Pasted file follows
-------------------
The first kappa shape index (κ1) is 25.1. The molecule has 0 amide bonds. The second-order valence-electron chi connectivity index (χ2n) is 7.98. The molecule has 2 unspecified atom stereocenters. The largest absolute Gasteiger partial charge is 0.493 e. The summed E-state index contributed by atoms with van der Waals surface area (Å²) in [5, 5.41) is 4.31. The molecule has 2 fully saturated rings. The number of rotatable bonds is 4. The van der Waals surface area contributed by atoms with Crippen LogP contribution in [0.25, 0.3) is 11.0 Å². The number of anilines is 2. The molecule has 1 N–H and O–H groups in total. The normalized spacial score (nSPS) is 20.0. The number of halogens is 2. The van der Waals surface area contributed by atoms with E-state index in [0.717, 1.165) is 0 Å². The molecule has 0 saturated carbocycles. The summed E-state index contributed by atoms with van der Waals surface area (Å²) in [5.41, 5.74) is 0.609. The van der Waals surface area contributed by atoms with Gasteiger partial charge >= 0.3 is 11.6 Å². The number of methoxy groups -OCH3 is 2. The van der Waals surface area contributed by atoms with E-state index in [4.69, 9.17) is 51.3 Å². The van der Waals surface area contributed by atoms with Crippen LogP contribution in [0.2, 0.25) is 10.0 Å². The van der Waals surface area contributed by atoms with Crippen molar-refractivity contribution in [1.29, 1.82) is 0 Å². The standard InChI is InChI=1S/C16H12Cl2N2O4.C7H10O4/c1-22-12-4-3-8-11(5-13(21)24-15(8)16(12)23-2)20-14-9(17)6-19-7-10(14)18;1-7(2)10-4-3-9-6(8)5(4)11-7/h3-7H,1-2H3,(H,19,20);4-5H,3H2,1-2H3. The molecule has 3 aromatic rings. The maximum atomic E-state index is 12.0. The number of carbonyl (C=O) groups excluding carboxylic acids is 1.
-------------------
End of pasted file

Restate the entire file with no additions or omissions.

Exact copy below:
The first kappa shape index (κ1) is 25.1. The molecule has 0 amide bonds. The second-order valence-electron chi connectivity index (χ2n) is 7.98. The molecule has 2 unspecified atom stereocenters. The largest absolute Gasteiger partial charge is 0.493 e. The summed E-state index contributed by atoms with van der Waals surface area (Å²) in [5, 5.41) is 4.31. The molecule has 2 fully saturated rings. The number of rotatable bonds is 4. The van der Waals surface area contributed by atoms with Crippen LogP contribution in [0.25, 0.3) is 11.0 Å². The number of anilines is 2. The molecule has 1 N–H and O–H groups in total. The normalized spacial score (nSPS) is 20.0. The number of halogens is 2. The van der Waals surface area contributed by atoms with E-state index in [0.717, 1.165) is 0 Å². The molecule has 0 saturated carbocycles. The summed E-state index contributed by atoms with van der Waals surface area (Å²) in [5.41, 5.74) is 0.609. The van der Waals surface area contributed by atoms with Gasteiger partial charge >= 0.3 is 11.6 Å². The number of methoxy groups -OCH3 is 2. The van der Waals surface area contributed by atoms with E-state index in [4.69, 9.17) is 51.3 Å². The van der Waals surface area contributed by atoms with Crippen LogP contribution in [0.2, 0.25) is 10.0 Å². The van der Waals surface area contributed by atoms with Crippen molar-refractivity contribution in [1.29, 1.82) is 0 Å². The standard InChI is InChI=1S/C16H12Cl2N2O4.C7H10O4/c1-22-12-4-3-8-11(5-13(21)24-15(8)16(12)23-2)20-14-9(17)6-19-7-10(14)18;1-7(2)10-4-3-9-6(8)5(4)11-7/h3-7H,1-2H3,(H,19,20);4-5H,3H2,1-2H3. The molecule has 3 aromatic rings. The maximum atomic E-state index is 12.0. The number of carbonyl (C=O) groups excluding carboxylic acids is 1.